I own and have read John Long/Bob Gaines' Climbing Anchors book as well as the John Long's How to Rock Climb.

I gave lead climbing a shot because the sport route we chose did not have top access to the anchor bolts, and I wasn't confident of a solid rappel anchor to


You guys are buying this?

Crazy


Would you even know all of the gear to buy for lead climbing after 3 guided days? Unsure


(This post was edited by surfstar on Oct 31, 2012, 8:55 AM)


csproul


Oct 31, 2012, 9:16 AM
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Re: [surfstar] Transition from Anchor to Rope (TR) [In reply to]
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surfstar wrote:
Emph wrote:
I am new to climbing and have been out with a guide/instructor 3 separate times.
I own and have read John Long/Bob Gaines' Climbing Anchors book as well as the John Long's How to Rock Climb.

I gave lead climbing a shot because the sport route we chose did not have top access to the anchor bolts, and I wasn't confident of a solid rappel anchor to


You guys are buying this?

Crazy


Would you even know all of the gear to buy for lead climbing after 3 guided days? Unsure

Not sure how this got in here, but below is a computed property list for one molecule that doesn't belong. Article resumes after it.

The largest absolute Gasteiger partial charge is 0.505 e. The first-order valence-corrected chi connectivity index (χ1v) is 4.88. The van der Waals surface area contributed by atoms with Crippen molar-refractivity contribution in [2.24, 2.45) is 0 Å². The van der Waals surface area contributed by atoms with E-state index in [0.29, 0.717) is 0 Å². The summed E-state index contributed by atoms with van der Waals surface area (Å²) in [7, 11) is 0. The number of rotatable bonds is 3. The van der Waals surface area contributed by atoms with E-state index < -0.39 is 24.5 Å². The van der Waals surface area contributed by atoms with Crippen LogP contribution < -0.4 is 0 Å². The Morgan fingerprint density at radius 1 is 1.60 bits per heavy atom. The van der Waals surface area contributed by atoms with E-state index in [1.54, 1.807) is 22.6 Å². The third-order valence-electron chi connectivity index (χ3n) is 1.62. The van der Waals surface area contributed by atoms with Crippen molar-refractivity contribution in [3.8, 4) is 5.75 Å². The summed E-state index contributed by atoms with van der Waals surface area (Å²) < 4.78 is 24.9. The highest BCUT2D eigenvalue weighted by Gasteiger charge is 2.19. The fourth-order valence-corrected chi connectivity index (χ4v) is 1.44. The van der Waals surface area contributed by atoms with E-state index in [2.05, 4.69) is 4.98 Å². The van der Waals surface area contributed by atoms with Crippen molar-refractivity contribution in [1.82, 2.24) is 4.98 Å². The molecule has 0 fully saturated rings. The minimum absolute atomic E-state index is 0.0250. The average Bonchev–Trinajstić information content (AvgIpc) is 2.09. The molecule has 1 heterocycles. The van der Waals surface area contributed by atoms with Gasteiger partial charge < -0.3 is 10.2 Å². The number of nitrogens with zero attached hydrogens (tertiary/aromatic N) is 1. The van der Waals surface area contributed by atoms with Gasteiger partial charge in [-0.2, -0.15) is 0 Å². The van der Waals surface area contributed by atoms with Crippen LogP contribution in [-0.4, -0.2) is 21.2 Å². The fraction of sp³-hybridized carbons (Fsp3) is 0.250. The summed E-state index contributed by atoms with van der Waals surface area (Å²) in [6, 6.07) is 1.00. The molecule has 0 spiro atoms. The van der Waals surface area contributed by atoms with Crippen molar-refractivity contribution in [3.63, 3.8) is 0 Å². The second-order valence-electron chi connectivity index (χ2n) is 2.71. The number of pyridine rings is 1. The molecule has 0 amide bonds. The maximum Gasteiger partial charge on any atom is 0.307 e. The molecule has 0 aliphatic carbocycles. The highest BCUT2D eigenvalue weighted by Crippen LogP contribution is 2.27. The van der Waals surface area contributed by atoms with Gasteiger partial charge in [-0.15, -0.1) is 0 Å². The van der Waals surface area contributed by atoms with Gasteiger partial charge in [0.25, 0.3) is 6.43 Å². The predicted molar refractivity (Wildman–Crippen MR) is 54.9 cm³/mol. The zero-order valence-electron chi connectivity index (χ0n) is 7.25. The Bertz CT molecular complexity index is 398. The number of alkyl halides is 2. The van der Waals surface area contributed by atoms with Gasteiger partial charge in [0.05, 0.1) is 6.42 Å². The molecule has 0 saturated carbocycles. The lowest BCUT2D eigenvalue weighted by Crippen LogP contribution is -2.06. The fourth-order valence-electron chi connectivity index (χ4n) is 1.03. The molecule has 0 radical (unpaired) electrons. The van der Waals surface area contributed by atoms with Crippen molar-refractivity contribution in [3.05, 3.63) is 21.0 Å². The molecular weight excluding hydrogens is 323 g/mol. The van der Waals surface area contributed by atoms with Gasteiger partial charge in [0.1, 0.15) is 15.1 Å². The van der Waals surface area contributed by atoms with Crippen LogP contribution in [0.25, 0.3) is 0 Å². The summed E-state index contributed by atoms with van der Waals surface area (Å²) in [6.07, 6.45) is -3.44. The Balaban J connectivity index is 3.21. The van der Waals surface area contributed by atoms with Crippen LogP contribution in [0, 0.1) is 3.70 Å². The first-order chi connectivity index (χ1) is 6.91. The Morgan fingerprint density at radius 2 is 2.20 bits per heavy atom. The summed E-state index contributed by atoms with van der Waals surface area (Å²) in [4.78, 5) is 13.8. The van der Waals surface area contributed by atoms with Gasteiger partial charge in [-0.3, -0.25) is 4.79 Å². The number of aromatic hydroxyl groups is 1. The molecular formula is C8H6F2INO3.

Uhh. it's a sport route...not exactly rocket science to figure out what kind of gear you'll need.


(This post was edited by csproul on Oct 31, 2012, 9:16 AM)


marc801


Oct 31, 2012, 9:16 AM
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Re: [surfstar] Transition from Anchor to Rope (TR) [In reply to]
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surfstar wrote:
Would you even know all of the gear to buy for lead climbing after 3 guided days? Unsure
Sport climbing and someone who is a good observer? Sure, why not? Climbing ain't rocket surgery.


surfstar


Oct 31, 2012, 9:27 AM
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Re: [csproul] Transition from Anchor to Rope (TR) [In reply to]
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csproul wrote:
surfstar wrote:
Emph wrote:
I am new to climbing and have been out with a guide/instructor 3 separate times.
I own and have read John Long/Bob Gaines' Climbing Anchors book as well as the John Long's How to Rock Climb.

I gave lead climbing a shot because the sport route we chose did not have top access to the anchor bolts, and I wasn't confident of a solid rappel anchor to


You guys are buying this?

Crazy


Would you even know all of the gear to buy for lead climbing after 3 guided days? Unsure
Uhh. it's a sport route...not exactly rocket science to figure out what kind of gear you'll need.

marc801 wrote:
surfstar wrote:
Would you even know all of the gear to buy for lead climbing after 3 guided days? Unsure
Sport climbing and someone who is a good observer? Sure, why not? Climbing ain't rocket surgery.